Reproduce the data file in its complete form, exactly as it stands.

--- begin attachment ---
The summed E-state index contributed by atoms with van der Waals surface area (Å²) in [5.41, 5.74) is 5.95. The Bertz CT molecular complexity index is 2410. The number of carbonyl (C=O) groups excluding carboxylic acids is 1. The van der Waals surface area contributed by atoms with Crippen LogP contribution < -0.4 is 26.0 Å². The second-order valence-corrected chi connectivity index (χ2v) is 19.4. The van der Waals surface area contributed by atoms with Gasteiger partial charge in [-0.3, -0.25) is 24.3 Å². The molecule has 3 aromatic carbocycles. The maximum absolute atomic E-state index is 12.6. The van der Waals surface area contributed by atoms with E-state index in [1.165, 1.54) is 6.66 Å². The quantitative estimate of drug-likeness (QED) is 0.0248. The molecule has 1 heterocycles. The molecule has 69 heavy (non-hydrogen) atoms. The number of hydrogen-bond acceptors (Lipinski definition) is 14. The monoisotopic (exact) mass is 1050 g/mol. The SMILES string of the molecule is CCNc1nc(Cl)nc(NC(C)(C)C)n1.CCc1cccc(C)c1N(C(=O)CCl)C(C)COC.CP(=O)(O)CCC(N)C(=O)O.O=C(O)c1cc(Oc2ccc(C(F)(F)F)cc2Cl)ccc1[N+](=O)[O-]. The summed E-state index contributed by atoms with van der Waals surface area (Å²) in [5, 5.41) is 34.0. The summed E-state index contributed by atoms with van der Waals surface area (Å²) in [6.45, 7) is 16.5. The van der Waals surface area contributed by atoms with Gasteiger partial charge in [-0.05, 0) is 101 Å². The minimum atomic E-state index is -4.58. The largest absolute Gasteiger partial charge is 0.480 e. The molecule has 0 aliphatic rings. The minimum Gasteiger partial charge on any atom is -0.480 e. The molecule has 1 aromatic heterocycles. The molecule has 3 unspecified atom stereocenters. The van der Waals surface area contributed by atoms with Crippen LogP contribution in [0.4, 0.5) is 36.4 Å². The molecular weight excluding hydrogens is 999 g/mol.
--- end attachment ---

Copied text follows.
The summed E-state index contributed by atoms with van der Waals surface area (Å²) in [5.41, 5.74) is 5.95. The Bertz CT molecular complexity index is 2410. The number of carbonyl (C=O) groups excluding carboxylic acids is 1. The van der Waals surface area contributed by atoms with Crippen LogP contribution < -0.4 is 26.0 Å². The second-order valence-corrected chi connectivity index (χ2v) is 19.4. The van der Waals surface area contributed by atoms with Gasteiger partial charge in [-0.3, -0.25) is 24.3 Å². The molecule has 3 aromatic carbocycles. The maximum absolute atomic E-state index is 12.6. The van der Waals surface area contributed by atoms with E-state index in [1.165, 1.54) is 6.66 Å². The quantitative estimate of drug-likeness (QED) is 0.0248. The molecule has 1 heterocycles. The molecule has 69 heavy (non-hydrogen) atoms. The number of hydrogen-bond acceptors (Lipinski definition) is 14. The monoisotopic (exact) mass is 1050 g/mol. The SMILES string of the molecule is CCNc1nc(Cl)nc(NC(C)(C)C)n1.CCc1cccc(C)c1N(C(=O)CCl)C(C)COC.CP(=O)(O)CCC(N)C(=O)O.O=C(O)c1cc(Oc2ccc(C(F)(F)F)cc2Cl)ccc1[N+](=O)[O-]. The summed E-state index contributed by atoms with van der Waals surface area (Å²) in [5, 5.41) is 34.0. The summed E-state index contributed by atoms with van der Waals surface area (Å²) in [6.45, 7) is 16.5. The van der Waals surface area contributed by atoms with Gasteiger partial charge in [-0.05, 0) is 101 Å². The minimum atomic E-state index is -4.58. The largest absolute Gasteiger partial charge is 0.480 e. The molecule has 0 aliphatic rings. The minimum Gasteiger partial charge on any atom is -0.480 e. The molecule has 1 aromatic heterocycles. The molecule has 3 unspecified atom stereocenters. The van der Waals surface area contributed by atoms with Crippen LogP contribution in [0.4, 0.5) is 36.4 Å². The molecular weight excluding hydrogens is 999 g/mol.